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Nifong Bails

On Friday, late in the afternoon, Mike Nifong faxed a letter to N.C. Attorney
General Roy Cooper and asked him to remove him from the Duke lacrosse
case. He has also retained counsel to represent him before the N.C. Bar.

After the lacrosse investigation started, Nifong said, and we paraphrase,
that if they were innocent, they wouldn't need lawyers. The irony is hard
to ignore.

The New York Times has a column up with
some interesting insights into his decision
and how the various developments
have affected the prosecutor.

Wendy Murphy, writing in the Wilmington Journal, argues that Nifong
may have evidence which hasn't been revealed,
but the Times earlier ran some
things which were clearly leaked from the prosecutor's office, and you'd think
they'd have taken the opportunity to release damaging information. In
addition, if we remember correctly, Dan Abrams said that he had seen the entire
file and saw no smoking gun.

But Nifong or no, the basic facts remain the same: the alleged victim's
(AV) accounts have changed, with her latest account in conflict with her own
cellphone records. There is no DNA. The lineup was in violation of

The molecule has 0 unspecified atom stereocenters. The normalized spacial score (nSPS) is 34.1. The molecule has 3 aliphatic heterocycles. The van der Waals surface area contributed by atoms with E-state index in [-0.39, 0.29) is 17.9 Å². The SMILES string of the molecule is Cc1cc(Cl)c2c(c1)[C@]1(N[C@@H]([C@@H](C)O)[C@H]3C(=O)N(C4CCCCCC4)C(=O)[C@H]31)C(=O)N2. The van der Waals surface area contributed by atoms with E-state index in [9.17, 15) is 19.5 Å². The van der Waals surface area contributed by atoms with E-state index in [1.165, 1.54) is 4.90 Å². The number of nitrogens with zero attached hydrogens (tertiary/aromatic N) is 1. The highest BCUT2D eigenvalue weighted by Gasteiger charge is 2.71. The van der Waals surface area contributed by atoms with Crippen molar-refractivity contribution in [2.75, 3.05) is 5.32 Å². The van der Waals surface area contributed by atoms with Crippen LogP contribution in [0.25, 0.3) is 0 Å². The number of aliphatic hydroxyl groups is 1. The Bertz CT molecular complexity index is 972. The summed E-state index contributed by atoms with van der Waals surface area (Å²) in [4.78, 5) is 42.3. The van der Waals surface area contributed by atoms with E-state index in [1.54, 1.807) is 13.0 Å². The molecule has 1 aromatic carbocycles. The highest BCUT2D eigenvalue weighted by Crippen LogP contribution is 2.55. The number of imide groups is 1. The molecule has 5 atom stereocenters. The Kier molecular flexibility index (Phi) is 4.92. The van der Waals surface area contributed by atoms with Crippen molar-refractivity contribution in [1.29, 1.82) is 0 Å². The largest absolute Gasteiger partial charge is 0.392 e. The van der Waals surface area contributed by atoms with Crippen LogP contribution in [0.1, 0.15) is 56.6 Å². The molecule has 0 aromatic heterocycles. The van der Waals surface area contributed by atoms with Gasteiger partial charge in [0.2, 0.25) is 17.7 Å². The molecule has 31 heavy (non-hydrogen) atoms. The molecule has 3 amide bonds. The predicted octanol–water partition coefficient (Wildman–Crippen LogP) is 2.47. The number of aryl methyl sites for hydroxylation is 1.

city, state, and federal guidelines. And Nifong ignored exculpatory
evidence. There's more, but it's hard to keep up with it all anymore.

A new prosecutor will have to basically start over, and that'll take some
time. But a new prosecutor, one hopes, will avoid his predecessor's excesses and
look at everything fairly and honestly. If it turns out that Nifong's
successor decides that the case should proceed, and if convictions were won in a
fair and honest trial, then so be it. At least the public can have confidence in
the verdicts.

Cooper will have more on Saturday. In Durham, in some ways, the logical
candidate is Freda Black, but she has some issues of her own which came up in
the recent campaign. For Cooper, there are considerable political issues
as well.

But there is also opportunity. Cooper has sought to portray himself as
a reformer and a passionate advocate of the people. Finding an ethical
candidate would be a good way to reinforce the image he wants to project.
And it would be a good start on reining in prosecutors in this state, where
recent history shows, unfortunately, a tendency to pursue convictions at the
cost of justice. Cleaning up the judicial system is a big winner for
Cooper, should he choose to do it.

In one other piece of news, Colin Finnerty's congresswoman has joined Walter
Jones in asking U.S. Attorney General Alberto Gonzalez to
investigate Nifong's handling of the case.
Jones has asked for a
personal meeting with Gonzalez to discuss the case.